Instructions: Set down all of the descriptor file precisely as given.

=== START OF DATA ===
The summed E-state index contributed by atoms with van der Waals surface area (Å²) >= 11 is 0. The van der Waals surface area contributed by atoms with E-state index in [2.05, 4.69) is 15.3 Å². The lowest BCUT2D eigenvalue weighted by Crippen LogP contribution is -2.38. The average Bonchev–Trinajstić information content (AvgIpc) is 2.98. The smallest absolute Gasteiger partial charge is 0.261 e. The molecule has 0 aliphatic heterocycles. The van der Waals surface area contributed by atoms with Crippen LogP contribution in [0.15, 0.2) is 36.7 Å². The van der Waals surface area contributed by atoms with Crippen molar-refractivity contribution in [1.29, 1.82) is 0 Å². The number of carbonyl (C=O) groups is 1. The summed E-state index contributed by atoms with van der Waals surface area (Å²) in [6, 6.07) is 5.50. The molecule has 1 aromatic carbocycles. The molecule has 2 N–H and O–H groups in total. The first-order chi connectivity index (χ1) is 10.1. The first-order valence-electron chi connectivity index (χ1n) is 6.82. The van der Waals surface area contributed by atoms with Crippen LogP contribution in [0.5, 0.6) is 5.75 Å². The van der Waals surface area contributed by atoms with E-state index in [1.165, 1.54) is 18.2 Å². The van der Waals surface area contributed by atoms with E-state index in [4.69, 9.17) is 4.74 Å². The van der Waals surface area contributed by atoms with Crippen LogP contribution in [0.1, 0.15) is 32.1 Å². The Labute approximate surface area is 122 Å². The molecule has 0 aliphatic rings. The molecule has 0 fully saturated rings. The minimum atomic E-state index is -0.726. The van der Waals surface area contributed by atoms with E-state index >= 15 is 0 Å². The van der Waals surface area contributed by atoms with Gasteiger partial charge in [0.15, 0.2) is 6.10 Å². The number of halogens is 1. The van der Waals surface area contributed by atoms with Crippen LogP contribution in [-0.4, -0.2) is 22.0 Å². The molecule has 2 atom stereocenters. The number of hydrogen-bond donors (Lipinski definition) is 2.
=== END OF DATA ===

The summed E-state index contributed by atoms with van der Waals surface area (Å²) >= 11 is 0. The van der Waals surface area contributed by atoms with E-state index in [2.05, 4.69) is 15.3 Å². The lowest BCUT2D eigenvalue weighted by Crippen LogP contribution is -2.38. The average Bonchev–Trinajstić information content (AvgIpc) is 2.98. The smallest absolute Gasteiger partial charge is 0.261 e. The molecule has 0 aliphatic heterocycles. The van der Waals surface area contributed by atoms with Crippen LogP contribution in [0.15, 0.2) is 36.7 Å². The van der Waals surface area contributed by atoms with Crippen molar-refractivity contribution in [1.29, 1.82) is 0 Å². The number of carbonyl (C=O) groups is 1. The summed E-state index contributed by atoms with van der Waals surface area (Å²) in [6, 6.07) is 5.50. The molecule has 1 aromatic carbocycles. The molecule has 2 N–H and O–H groups in total. The first-order chi connectivity index (χ1) is 10.1. The first-order valence-electron chi connectivity index (χ1n) is 6.82. The van der Waals surface area contributed by atoms with Crippen LogP contribution in [0.5, 0.6) is 5.75 Å². The van der Waals surface area contributed by atoms with E-state index in [1.165, 1.54) is 18.2 Å². The van der Waals surface area contributed by atoms with E-state index in [4.69, 9.17) is 4.74 Å². The van der Waals surface area contributed by atoms with Crippen LogP contribution in [0.1, 0.15) is 32.1 Å². The Labute approximate surface area is 122 Å². The molecule has 0 aliphatic rings. The molecule has 0 fully saturated rings. The minimum atomic E-state index is -0.726. The van der Waals surface area contributed by atoms with E-state index >= 15 is 0 Å². The van der Waals surface area contributed by atoms with Gasteiger partial charge in [0.15, 0.2) is 6.10 Å². The number of halogens is 1. The van der Waals surface area contributed by atoms with Crippen LogP contribution in [-0.4, -0.2) is 22.0 Å². The molecule has 2 atom stereocenters. The number of hydrogen-bond donors (Lipinski definition) is 2.